With 350 million registered users, Line looks at mobile commerce for future growth

Willis Wee

Generating over $330 million in revenue last year, Line has shown the world how a messaging app can earn boatloads of money. During a visit to Line’s Tokyo office, COO Idezawa Takeshi, revealed that games accounted for 60 percent of its revenue. The rest is split equally between stickers and business services like official accounts and branded stickers on Line.

As its current business model stabilizes, Line is constantly searching for new ways to engage users while continuing to drive revenues. One of its most recent efforts to do so has been in e-commerce. For example, cosmetic brand Maybelline conducted a flash sale on Line in Thailand which saw 500 lipsticks sell out in five minutes. Also in Thailand, Line saw its branded iPhone cases get snatched up under 25 minutes.

Takeshi said that flash sales have been successful for two major reasons. First, Line is primarily a messaging platform which has strong push feature. Second, since Line is primarily used on mobile, flash sales get users’ attention quickly and efficiently. Could the same reasoning be applied to mobile commerce in general? Line certainly thinks so.

With several rounds of successful e-commerce tests under its belt, Line had the confidence to launch Line Mall, a B2C and C2C e-commerce marketplace. Line declined to share data about its Mall application but did say that it will launch in full by March or April. Line Mall is currently available only on Android, but an iOS version is expected to arrive this Spring.

Line gets colorful, adds new theme store in updated Android app

How long can the sticker craze last?

Anyone who uses Line actively is likely to find it fun. Its character sticker sets deliver cuteness in droves. But in addition to just being cute, a sticker can sometimes digitally express an emotion better than thousand words can.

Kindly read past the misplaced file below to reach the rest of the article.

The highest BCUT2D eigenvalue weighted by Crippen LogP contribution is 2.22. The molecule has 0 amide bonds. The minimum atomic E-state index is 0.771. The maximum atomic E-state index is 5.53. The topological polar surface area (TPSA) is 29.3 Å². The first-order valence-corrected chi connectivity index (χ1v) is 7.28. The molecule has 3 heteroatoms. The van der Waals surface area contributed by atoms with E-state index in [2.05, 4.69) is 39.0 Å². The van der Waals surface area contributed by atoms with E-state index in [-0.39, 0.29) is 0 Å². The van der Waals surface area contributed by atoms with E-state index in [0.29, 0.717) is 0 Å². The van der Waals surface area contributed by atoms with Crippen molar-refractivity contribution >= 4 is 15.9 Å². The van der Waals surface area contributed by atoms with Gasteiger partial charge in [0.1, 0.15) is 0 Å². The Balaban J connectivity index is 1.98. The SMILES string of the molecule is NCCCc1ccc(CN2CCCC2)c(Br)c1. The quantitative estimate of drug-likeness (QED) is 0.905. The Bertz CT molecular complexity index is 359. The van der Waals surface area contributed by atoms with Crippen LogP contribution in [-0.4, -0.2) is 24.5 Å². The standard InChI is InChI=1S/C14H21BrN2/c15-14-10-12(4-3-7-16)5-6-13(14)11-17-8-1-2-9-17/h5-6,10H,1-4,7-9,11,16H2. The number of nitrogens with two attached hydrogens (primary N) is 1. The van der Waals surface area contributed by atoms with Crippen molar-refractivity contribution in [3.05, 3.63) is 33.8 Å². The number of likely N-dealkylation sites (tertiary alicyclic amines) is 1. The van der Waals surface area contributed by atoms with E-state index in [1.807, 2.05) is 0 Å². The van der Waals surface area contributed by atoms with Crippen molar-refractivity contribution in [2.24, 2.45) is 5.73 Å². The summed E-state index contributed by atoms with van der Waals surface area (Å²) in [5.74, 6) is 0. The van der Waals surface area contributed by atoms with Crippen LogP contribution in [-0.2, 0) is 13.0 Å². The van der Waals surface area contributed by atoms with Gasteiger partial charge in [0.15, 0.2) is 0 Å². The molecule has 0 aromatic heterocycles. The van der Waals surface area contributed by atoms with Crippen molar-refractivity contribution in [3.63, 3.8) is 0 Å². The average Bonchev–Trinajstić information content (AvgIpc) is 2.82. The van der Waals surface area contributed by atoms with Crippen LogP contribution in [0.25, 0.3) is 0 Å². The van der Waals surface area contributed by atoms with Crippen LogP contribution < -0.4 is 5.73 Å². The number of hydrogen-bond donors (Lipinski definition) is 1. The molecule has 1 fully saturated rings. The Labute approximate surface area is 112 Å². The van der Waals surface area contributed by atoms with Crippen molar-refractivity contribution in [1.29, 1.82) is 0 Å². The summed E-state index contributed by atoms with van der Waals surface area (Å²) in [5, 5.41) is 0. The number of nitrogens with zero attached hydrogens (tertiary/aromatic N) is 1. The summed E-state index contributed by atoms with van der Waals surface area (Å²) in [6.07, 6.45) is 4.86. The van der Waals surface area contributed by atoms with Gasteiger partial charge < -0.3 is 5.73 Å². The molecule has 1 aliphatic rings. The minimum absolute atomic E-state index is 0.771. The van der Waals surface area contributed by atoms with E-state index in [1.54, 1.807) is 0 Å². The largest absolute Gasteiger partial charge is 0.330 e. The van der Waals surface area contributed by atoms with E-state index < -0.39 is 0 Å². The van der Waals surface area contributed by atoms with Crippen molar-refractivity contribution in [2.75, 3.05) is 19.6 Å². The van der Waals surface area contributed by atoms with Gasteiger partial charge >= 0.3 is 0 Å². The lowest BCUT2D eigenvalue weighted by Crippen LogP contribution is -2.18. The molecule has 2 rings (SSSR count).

So in which countries does Line truly dominate? Japan, Thailand, and Taiwan. At the risk of overgeneralizing, it seems to me that countries with a strong kawaii culture tend to like Line a lot. But the real question is, how long can the cute stickers craze last? Even Hello Kitty, at some point, has slow periods. If Line’s characters lose popularity or if users grow tired of stickers, inevitably, Line will lose its appeal. While conceding to this argument, Line chief strategy and marketing officer Jun Masuda added:

We admit that the characters might not be popular as time passes and we haven’t thought what to do after that. We can always add in new characters. If there comes a day that the world doesn’t like characters, we will do something else. But LINE isn’t just about stickers. There’s other stuff like music, e-commerce, and manga. We are a platform.

Winning in other markets

With over 20 million registered users in Indonesia, Line is confident it can dominate the Indonesian market. Over the past couple of years, the mobile messaging app has blasted TV ads across the country in an effort to acquire more users. It has localized to meet market needs as well. For example, Line in Indonesia is available on feature phones. Sending stickers is as easy as sending an SMS. Takeshi said:

User numbers in Indonesia are growing very well. There are a lot of competition but we are doing really well. Line has a strong chance to be at the top in Indonesia.

Elsewhere, Takeshi also singled out Line’s performance in India, where the chat app reached 16 million registered users, as particularly promising. “There are 800 million mobile users in India. The potential is huge,” said Takeshi.

Outside of Asia, Line is experiencing huge growth in Spain and South America. Only about 14 percent of its 350 million registered users originate from Japan. As of February 6, 2014, Line’s registered user stats are as follows:

  • Global: 350 million
  • Japan: 50 million
  • Taiwan: 17 million
  • Thailand: 22 million
  • Indonesia: 20 million
  • Spain: 16 million
  • India: 16 million
  • Mexico: 10 million
  • Korea: 10 million

(Editing by Josh Horwitz and Terence Lee)

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